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  Life   More Features  27 Jul 2020  Is the cancel culture going too far now?

Is the cancel culture going too far now?

THE ASIAN AGE. | NIVI SHRIVASTAVA
Published : Jul 27, 2020, 7:03 pm IST
Updated : Jul 27, 2020, 7:03 pm IST

Is the Cancel Culture that has gripped the world noting but latent aggression welling up in the COVID and its restrictions?

In India, Bollywood actors and filmmakers like Karan Johar, Alia Bhatt, Sonakshi Sinha and others have been at the receiving end of the Cancel Culture over the nepotism issue
 In India, Bollywood actors and filmmakers like Karan Johar, Alia Bhatt, Sonakshi Sinha and others have been at the receiving end of the Cancel Culture over the nepotism issue

The Woke Culture that was in vogue a little while ago, with its focus on social and racial justice, has given way globally to the Cancel Culture, a form of behaviour meant to penalise celebrities for having views or indulging in practices that the larger public considers offensive.

In India, Bollywood actors and filmmakers like Karan Johar, Alia Bhatt, Sonakshi Sinha and others have been at the receiving end of the Cancel Culture over the nepotism issue triggered by the suicide of young actor Sushant Singh Rajput.

 

Due to the non-stop online shaming, many celebrities have deactivated their social media accounts and others are being cautious about putting up posts, fearing retaliation.

Cancelling can start with a roast or review video that could snowball into a serious hate movement against a popular personality.

YouTuber Shidush Contractor says content creators and their audiences have a relationship where one provides and the other consumes with feedback.
“In the latest video, USA-based YouTuber Shane Dawson faced backlash from audiences for his racist and paedophilic segments and was ‘cancelled’ by his audience. In India, the controversial roast by Carry Minati and Kunal Kamra is the latest example. If the content is objectionable the audience will give feedback, and it will not necessarily be positive,” says Shidush.

 

The virtual trumps the real

Comedian Maheep Singh feels it has become a trend to import movements and revolutions from the West. “There is too much information available on everything and too little time to form an educated opinion. The cancel culture or call-out culture is the latest example of that,” he says.

Referring to the Cancel Culture in regard to the Bollywood nepotism issue, he said “In the case of Sushant Singh Rajput’s tragic suicide, there are too many aspects that need to be looked into thoroughly. It is not the prerogative of some celebrities to call out their adversaries or their competitors without substantiating allegations with proof which can be presented in a court of law.”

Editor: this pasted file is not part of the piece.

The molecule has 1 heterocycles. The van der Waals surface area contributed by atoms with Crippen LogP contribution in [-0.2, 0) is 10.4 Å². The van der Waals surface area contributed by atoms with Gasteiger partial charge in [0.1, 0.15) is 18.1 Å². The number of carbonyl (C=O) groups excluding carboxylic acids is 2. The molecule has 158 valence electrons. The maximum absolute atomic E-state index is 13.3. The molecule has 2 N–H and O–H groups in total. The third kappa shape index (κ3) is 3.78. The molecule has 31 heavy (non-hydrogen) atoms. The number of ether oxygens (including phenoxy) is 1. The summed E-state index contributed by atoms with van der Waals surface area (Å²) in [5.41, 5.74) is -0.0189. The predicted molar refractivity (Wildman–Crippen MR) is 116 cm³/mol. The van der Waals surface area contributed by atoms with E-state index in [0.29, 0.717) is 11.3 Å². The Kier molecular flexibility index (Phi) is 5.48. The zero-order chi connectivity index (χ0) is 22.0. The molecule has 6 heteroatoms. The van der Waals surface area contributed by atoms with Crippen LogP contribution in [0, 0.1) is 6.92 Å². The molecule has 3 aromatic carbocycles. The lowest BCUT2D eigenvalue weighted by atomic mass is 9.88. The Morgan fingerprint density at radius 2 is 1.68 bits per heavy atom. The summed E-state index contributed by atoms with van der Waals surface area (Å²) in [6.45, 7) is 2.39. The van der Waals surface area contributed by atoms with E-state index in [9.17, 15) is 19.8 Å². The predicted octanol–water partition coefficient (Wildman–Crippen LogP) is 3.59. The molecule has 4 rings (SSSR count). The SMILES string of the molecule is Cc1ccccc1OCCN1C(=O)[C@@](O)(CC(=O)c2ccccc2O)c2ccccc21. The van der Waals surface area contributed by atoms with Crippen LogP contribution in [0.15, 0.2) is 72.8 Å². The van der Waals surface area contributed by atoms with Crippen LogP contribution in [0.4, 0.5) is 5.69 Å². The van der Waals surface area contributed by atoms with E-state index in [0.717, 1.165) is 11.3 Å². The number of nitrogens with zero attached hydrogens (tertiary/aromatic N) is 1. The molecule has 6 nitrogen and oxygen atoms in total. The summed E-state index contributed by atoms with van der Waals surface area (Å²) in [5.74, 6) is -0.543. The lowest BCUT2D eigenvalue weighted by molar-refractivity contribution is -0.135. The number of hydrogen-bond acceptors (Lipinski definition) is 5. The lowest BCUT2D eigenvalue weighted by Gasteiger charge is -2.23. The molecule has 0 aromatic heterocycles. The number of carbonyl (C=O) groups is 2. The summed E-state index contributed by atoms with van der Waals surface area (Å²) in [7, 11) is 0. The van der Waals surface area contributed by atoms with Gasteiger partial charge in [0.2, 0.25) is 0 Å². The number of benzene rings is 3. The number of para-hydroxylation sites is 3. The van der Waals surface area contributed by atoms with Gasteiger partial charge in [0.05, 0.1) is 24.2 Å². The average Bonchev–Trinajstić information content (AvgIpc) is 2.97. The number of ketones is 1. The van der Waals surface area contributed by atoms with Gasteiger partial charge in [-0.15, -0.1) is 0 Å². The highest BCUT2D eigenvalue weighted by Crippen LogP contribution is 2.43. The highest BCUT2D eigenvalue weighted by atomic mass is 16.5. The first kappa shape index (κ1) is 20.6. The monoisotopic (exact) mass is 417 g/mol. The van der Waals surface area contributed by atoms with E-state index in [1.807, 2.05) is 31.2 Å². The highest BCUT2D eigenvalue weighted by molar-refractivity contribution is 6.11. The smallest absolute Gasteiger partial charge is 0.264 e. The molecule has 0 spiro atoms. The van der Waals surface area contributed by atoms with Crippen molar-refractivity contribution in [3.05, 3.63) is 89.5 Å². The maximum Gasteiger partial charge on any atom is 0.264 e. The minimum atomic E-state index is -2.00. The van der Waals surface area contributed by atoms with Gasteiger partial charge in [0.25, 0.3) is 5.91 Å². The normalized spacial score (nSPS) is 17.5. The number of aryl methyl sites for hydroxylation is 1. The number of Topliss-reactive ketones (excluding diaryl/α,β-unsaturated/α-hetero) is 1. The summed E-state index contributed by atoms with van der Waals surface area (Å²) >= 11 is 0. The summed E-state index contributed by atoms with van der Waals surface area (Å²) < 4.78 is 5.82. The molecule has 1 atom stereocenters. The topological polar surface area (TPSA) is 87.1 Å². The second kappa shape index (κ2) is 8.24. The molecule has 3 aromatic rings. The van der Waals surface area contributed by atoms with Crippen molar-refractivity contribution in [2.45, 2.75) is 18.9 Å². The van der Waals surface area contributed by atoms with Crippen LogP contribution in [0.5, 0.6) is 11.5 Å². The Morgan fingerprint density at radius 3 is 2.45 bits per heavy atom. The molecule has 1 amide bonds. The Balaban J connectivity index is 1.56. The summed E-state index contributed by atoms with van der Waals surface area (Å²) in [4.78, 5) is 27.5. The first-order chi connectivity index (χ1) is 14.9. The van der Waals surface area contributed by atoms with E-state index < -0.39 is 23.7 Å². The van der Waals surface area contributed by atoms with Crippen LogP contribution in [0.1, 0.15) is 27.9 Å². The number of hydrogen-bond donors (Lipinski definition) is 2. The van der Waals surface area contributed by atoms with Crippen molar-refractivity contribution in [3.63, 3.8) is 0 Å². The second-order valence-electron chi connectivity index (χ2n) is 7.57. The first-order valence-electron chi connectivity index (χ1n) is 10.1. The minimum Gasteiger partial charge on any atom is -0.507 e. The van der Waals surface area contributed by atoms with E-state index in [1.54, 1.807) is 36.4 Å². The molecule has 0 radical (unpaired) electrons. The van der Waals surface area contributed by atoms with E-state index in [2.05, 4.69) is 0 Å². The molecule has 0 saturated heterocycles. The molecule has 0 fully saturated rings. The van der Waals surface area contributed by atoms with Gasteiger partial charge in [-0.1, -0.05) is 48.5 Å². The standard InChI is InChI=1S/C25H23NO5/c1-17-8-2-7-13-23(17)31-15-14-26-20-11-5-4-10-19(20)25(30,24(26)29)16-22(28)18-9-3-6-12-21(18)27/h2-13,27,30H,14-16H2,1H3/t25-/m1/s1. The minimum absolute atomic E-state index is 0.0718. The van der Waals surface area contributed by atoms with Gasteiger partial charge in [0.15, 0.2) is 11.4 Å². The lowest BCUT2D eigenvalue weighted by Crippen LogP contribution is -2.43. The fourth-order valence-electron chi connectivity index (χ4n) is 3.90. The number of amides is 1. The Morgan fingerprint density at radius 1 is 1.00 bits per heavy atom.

Another downside of the Cancel Culture is that it turns people into activists without a cause. Former journalist and social entrepreneur Iram Mirza feels the ‘woke generation’ has confused activism with a fashion accessory.

She says, “We are living in an era where public opinion is often loose, transitory and without adequate facts (to back it up). Shaming and ostracisation are one of the old tenets of our DNA. Right now, it’s all reactive, and that needs to be in check.”

But is the Cancel Culture all bad?

The world is experiencing ‘internal aggression’ as a fallout of the extended coronavirus lockdown, and that could be a reason for the rise in hate comments against public figures.

 

Gautam Seth and Parteek Jain, founders of Klove, caution social media users to check facts before expressing opinions. “There are two kinds of issues that celebrities talk about on public platforms — social and personal — and it’s not fair to attack anyone when they express their take on an issue,” they say.

“Everyone wants to be rich and famous, and when someone manages to reach that position (even with the help of family or connections, if nepotism is involved) it’s not fair to overlook their hard work and bash them for their achievement. Although, if a celebrity supports some social cause and then acts against his stated views for the sake of money, it’s fair to call him out for hypocrisy,” they add.

 

“But importantly one has to use dignified language and fact check before attacking someone on a public platform,” they caution.

Be fair

Sometimes, people who are in no way involved are dragged into controversies that kill their careers. Is this fair? asks actor and businessman Pankaj Bhalla.

“When a film boycott trends on social media, it’s not just the work of the filmmaker or the actor which is hit, it is the hard work of many people too, and cancelling everyone’s effort due to one person’s mistake is not fair. I don’t support the Cancel Culture because when a public figure comments about a particular situation, those are his/her personal views and social media users can disagree with them. But to boycott someone for their personal view is not right.”

 

Filmmaker Boishali Sinha believes that before correcting someone on a public platform, one has to be super careful about presenting facts. She says, “Is it that important to tell someone that they are wrong? I would leave it to the lawmakers to judge what’s right or not. Boycotting someone based on a controversy is extreme.”

While some content creators believe in putting up things online to get attention, others feel it’s better to keep such matters private.

Kabir Nagpal, a content director, says, “One doesn’t have to jump into everything that’s trending. And when you’re famous with millions of followers, you have a social responsibility to be extra careful while presenting sensitive matters.”

 

Meanwhile, over 150 prominent personalities in the US, including authors J.K. Rowling, Salman Rushdie and Barack Obama recently urged people to stop this trend of online shaming and boycott of an individual over a controversial matter.

Tags: cancel culture, online trolling